“Peter and the Starcatcher” an origin story worth seeing

It seems that origin stories are all the rage these days in both film and on stage. We can’t get enough of our favorite heroes, and those who are fans of Peter Pan and his adventures in Neverland will be glad to know that their favorite flying lost boy’s origin story is being presented at Pioneer Theatre Company.

“Peter and the Starcatcher” connects the origin of Peter and his fellow lost boys with the infamous Captain Hook, while cleverly giving clues to the origins of other characters throughout the show. Despite having the origin story label, “Peter and the Starcatcher” still stands on its own with a fast-paced narrative full of quick quips, action and plenty of plot twists that keep the audience actively engaged throughout the show.

Presenting “Peter and the Starcatcher” on stage is no easy task as the plot line involves two dueling ships and an island with a giant crocodile. However, director Jenn Thompson does an excellent job of using nearly every bit of available space to create the illusion of sailing the high seas. Where Thompson truly excels is by replicating the magic of the book the play is based on by using her imagination and asking the audience to join along in the fun.

Thompson relies on her cast to make the task of imagining the fantastic events unfolding on stage by the audience easy on the eye. Members of the cast are asked to play multiple roles seamlessly as they portray both the crew on the “Neverland” and the “Wasp” on top of their duties of serving as actual set pieces. The frenzied action requires cohesive teamwork, and the cast performs together like a well-oiled machine.

Peter, played by Liam Forde, and Molly, played by Justine Salata, bring undeniable charm to their roles as the love-struck couple who are constantly trying to out-do each other. The onstage compatibility of Salata and Forde as they mesh teenage angst with having to make grown-up decisions is both beautiful and believable. Salata in particular stands out with a thoroughly enjoyable performance that enchants both Peter and the audience.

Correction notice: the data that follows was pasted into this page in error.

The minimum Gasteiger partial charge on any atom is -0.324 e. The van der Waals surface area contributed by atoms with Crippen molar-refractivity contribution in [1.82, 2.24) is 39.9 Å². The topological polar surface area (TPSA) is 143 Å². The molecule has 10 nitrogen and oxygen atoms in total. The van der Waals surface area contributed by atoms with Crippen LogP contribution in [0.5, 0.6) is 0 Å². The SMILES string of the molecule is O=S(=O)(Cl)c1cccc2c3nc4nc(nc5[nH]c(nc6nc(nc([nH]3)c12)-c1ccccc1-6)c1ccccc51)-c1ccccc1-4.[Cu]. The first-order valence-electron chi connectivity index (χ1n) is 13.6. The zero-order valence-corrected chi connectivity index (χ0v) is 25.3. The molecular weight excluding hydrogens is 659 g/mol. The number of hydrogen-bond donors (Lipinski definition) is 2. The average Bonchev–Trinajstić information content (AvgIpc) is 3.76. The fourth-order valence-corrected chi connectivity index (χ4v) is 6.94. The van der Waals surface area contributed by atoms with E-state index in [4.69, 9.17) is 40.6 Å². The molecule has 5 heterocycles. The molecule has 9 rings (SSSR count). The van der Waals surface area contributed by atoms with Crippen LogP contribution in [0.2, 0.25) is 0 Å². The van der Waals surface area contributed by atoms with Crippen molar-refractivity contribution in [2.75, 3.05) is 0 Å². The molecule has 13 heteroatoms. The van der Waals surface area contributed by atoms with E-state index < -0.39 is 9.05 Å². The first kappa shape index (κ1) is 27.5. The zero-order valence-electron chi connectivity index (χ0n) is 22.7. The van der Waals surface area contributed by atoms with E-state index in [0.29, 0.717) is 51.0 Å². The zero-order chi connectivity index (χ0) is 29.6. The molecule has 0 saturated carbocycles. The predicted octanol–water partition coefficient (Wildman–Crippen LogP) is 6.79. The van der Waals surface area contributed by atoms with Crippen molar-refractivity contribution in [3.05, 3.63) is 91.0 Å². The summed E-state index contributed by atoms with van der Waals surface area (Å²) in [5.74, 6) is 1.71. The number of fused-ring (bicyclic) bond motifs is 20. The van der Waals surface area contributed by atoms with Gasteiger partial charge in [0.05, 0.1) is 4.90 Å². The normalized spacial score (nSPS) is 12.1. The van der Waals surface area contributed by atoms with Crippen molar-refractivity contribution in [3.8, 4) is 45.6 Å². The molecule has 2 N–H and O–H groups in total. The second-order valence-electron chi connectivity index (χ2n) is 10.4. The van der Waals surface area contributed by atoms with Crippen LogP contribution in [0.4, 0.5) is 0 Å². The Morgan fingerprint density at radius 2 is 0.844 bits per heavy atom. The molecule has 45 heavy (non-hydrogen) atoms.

However, it’s the man with the ‘stache who stands out with his physical panache and, at times, verbose vocabulary. Leo Ash Evens steals the spotlight every time he is on stage with his convincing and engaging portrayal of Black Stache. He brings the lazy demureness of the Cheshire Cat with a dash of Jack Sparrow as he delightfully prances around the stage, drawing the attention of the audience with his bellowing voice and wild eyes. Evens manages to be a very likeable villain, despite the fact he is constantly threatening to slice people open.

By the time the play ended on the newly named island of Neverland, the audience was more than satisfied, while Peter Pan fans left the theatre with a whole new perspective and insight on the origins of some of their favorite characters. When Molly gives her final teary goodbyes to Peter and leaves Neverland behind for adulthood, the audience regretfully must do the same, but not without the satisfaction of knowing that at least Peter Pan will remain forever young. Though, after spending a night inhaling “star stuff” along with the cast of “Peter and the Starcatcher,” it’s clear that we can at least remain young at heart.

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@ChronyArts